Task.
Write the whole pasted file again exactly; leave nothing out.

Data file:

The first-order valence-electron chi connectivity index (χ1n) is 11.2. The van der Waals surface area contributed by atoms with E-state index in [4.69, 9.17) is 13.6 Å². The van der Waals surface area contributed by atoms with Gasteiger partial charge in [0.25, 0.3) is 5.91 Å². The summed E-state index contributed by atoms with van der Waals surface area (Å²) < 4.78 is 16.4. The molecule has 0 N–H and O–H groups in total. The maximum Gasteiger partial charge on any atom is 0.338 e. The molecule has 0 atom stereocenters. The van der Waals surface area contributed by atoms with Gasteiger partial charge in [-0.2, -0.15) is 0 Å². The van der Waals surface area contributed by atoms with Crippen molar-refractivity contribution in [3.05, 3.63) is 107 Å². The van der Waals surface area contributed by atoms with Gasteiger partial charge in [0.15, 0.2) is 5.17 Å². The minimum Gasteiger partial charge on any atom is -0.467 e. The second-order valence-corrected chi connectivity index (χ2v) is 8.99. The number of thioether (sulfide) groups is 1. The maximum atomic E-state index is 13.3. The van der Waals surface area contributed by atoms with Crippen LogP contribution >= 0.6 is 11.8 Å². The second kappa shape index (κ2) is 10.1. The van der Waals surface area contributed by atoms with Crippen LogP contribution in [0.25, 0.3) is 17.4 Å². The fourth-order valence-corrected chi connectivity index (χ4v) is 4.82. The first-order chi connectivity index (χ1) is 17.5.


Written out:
The first-order valence-electron chi connectivity index (χ1n) is 11.2. The van der Waals surface area contributed by atoms with E-state index in [4.69, 9.17) is 13.6 Å². The van der Waals surface area contributed by atoms with Gasteiger partial charge in [0.25, 0.3) is 5.91 Å². The summed E-state index contributed by atoms with van der Waals surface area (Å²) < 4.78 is 16.4. The molecule has 0 N–H and O–H groups in total. The maximum Gasteiger partial charge on any atom is 0.338 e. The molecule has 0 atom stereocenters. The van der Waals surface area contributed by atoms with Gasteiger partial charge in [-0.2, -0.15) is 0 Å². The van der Waals surface area contributed by atoms with Crippen molar-refractivity contribution in [3.05, 3.63) is 107 Å². The van der Waals surface area contributed by atoms with Gasteiger partial charge in [0.15, 0.2) is 5.17 Å². The minimum Gasteiger partial charge on any atom is -0.467 e. The second-order valence-corrected chi connectivity index (χ2v) is 8.99. The number of thioether (sulfide) groups is 1. The maximum atomic E-state index is 13.3. The van der Waals surface area contributed by atoms with Crippen LogP contribution >= 0.6 is 11.8 Å². The second kappa shape index (κ2) is 10.1. The van der Waals surface area contributed by atoms with Crippen LogP contribution in [0.25, 0.3) is 17.4 Å². The fourth-order valence-corrected chi connectivity index (χ4v) is 4.82. The first-order chi connectivity index (χ1) is 17.5.